This new home — Neptune Norte — is located in Encintas just a stone’s throw from the beach. The $6,995,000 beach pad has five bedrooms, five bathrooms, two half bathrooms, and about 5,347 square feet, but with the green features, Neptune Norte is supposed to use about 54% less energy than a new home built to the code.
On the heels of the delay of LEED 2012, the USGBC announced that the organization has certified more than 20,000 LEED for Homes units since the residential program launched in 2008. Moreover, about 51% of all certified homes qualify as affordable housing, and about 79,000 LEED for Homes units are in the pipeline right now.
The process to adopt the next version of LEED has been pushed back according to an announcement by USGBC President and CEO S. Richard Fedrizzi earlier this week. The change means LEED 2012 (now being called LEED v4) will likely not be brought up for a vote on adoption until the middle of next year.
The new standard has already been through four comment periods, with the credit language and the manner in which credits would be evaluated under discussion. There have been revisions in each of these comment periods. A fifth comment period is now scheduled for this fall (October 2 – December 10) and the actual balloting on adoption of LEED v4 is expected to begin June 1, 2013.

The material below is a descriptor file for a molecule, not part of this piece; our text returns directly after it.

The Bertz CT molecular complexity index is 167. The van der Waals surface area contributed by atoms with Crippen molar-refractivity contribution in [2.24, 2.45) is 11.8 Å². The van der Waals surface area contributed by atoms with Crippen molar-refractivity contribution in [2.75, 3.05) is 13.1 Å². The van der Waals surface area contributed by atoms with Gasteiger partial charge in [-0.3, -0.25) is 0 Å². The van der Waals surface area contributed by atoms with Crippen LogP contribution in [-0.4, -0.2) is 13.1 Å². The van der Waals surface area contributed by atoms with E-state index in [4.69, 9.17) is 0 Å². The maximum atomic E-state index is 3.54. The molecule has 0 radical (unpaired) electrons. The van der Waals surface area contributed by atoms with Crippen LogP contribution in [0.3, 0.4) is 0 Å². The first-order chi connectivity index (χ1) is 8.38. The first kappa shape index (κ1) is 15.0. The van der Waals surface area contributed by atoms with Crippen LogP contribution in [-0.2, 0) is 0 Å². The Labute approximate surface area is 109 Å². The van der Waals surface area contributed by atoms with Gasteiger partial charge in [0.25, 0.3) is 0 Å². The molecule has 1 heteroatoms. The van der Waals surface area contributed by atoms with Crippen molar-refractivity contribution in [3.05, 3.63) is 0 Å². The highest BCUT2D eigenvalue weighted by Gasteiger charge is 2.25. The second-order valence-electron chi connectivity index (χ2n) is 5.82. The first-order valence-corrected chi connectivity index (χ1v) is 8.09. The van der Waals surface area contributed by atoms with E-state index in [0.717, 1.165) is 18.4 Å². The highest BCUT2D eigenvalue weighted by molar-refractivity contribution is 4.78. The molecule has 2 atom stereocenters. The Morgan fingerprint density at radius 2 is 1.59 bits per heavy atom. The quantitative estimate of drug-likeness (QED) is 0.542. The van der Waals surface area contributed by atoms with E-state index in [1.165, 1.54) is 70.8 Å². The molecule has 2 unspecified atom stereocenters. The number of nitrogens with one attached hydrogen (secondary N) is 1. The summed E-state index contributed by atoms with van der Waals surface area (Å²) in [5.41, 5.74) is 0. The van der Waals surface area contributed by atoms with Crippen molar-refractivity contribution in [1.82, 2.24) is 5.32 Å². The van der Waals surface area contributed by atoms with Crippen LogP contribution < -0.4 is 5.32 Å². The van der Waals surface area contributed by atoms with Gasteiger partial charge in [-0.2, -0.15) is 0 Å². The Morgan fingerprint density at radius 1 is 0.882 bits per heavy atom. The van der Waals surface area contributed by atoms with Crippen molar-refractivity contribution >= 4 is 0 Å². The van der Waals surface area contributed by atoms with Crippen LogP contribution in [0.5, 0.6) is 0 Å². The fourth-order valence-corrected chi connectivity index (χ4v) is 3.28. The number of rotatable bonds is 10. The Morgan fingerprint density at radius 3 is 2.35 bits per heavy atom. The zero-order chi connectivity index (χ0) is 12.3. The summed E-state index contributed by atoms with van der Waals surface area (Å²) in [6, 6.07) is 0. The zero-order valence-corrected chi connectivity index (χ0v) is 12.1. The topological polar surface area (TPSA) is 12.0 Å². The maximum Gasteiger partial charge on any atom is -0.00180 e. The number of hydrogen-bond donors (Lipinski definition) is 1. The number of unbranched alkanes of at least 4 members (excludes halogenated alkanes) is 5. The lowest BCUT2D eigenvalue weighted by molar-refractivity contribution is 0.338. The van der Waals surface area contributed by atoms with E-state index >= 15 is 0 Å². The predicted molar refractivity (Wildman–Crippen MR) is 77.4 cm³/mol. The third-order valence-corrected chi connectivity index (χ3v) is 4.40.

I caught up with Brian Phillips, principal of Interface Studio Architects, in Miami recently while he was down as a visiting critic at the University of Miami School of Architecture. Based in Philadelphia, ISA is a prominent architecture and research firm on the leading edge of green building and pre-fab construction with notable projects such as the 100k House and The Modules, featured on Jetson Green a few years ago. Here is our discussion on the work of ISA and direction of the green building industry.
This is The Shoebox House in Santa Fe, New Mexico. It’s an award-winning design — Citation Award from the Santa Fe chapter of the AIA — that also captured LEED Platinum certification with 88 points, a phenomenal feat given some of the challenges. Architect and builder Gabe Brown, Praxis Design/Build, was able to put a 1,700 square foot home on a 2,300 square-foot L-shaped lot, while still giving the owner a separate art studio, a gallery-like living room, two bedrooms, two bathrooms, and a study.